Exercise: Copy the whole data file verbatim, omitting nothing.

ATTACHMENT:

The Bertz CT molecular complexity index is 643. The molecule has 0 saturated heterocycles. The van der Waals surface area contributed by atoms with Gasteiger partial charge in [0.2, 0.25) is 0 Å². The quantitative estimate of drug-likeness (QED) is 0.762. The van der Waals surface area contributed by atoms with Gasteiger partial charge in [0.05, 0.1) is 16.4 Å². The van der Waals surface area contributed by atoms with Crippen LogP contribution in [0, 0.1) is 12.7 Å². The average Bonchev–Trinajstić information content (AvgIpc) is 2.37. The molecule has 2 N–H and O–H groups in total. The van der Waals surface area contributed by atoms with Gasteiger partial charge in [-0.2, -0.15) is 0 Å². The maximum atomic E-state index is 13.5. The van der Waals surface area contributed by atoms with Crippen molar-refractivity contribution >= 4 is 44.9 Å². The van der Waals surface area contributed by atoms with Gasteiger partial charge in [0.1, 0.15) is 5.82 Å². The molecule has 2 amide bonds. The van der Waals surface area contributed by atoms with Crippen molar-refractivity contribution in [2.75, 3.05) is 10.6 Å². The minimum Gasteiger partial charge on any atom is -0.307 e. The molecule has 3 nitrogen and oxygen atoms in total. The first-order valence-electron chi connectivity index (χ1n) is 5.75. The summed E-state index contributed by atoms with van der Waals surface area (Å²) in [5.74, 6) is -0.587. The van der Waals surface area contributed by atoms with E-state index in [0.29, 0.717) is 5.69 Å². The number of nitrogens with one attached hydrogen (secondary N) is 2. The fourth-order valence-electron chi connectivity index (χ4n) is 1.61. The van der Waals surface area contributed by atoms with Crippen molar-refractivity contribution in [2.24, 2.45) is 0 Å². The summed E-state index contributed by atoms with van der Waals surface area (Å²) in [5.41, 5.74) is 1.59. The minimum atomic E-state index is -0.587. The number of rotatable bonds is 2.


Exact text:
The Bertz CT molecular complexity index is 643. The molecule has 0 saturated heterocycles. The van der Waals surface area contributed by atoms with Gasteiger partial charge in [0.2, 0.25) is 0 Å². The quantitative estimate of drug-likeness (QED) is 0.762. The van der Waals surface area contributed by atoms with Gasteiger partial charge in [0.05, 0.1) is 16.4 Å². The van der Waals surface area contributed by atoms with Crippen LogP contribution in [0, 0.1) is 12.7 Å². The average Bonchev–Trinajstić information content (AvgIpc) is 2.37. The molecule has 2 N–H and O–H groups in total. The van der Waals surface area contributed by atoms with Gasteiger partial charge in [-0.2, -0.15) is 0 Å². The maximum atomic E-state index is 13.5. The van der Waals surface area contributed by atoms with Crippen molar-refractivity contribution >= 4 is 44.9 Å². The van der Waals surface area contributed by atoms with Gasteiger partial charge in [0.1, 0.15) is 5.82 Å². The molecule has 2 amide bonds. The van der Waals surface area contributed by atoms with Crippen molar-refractivity contribution in [2.75, 3.05) is 10.6 Å². The minimum Gasteiger partial charge on any atom is -0.307 e. The molecule has 3 nitrogen and oxygen atoms in total. The first-order valence-electron chi connectivity index (χ1n) is 5.75. The summed E-state index contributed by atoms with van der Waals surface area (Å²) in [5.74, 6) is -0.587. The van der Waals surface area contributed by atoms with E-state index in [0.29, 0.717) is 5.69 Å². The number of nitrogens with one attached hydrogen (secondary N) is 2. The fourth-order valence-electron chi connectivity index (χ4n) is 1.61. The van der Waals surface area contributed by atoms with Crippen molar-refractivity contribution in [2.24, 2.45) is 0 Å². The summed E-state index contributed by atoms with van der Waals surface area (Å²) in [5.41, 5.74) is 1.59. The minimum atomic E-state index is -0.587. The number of rotatable bonds is 2.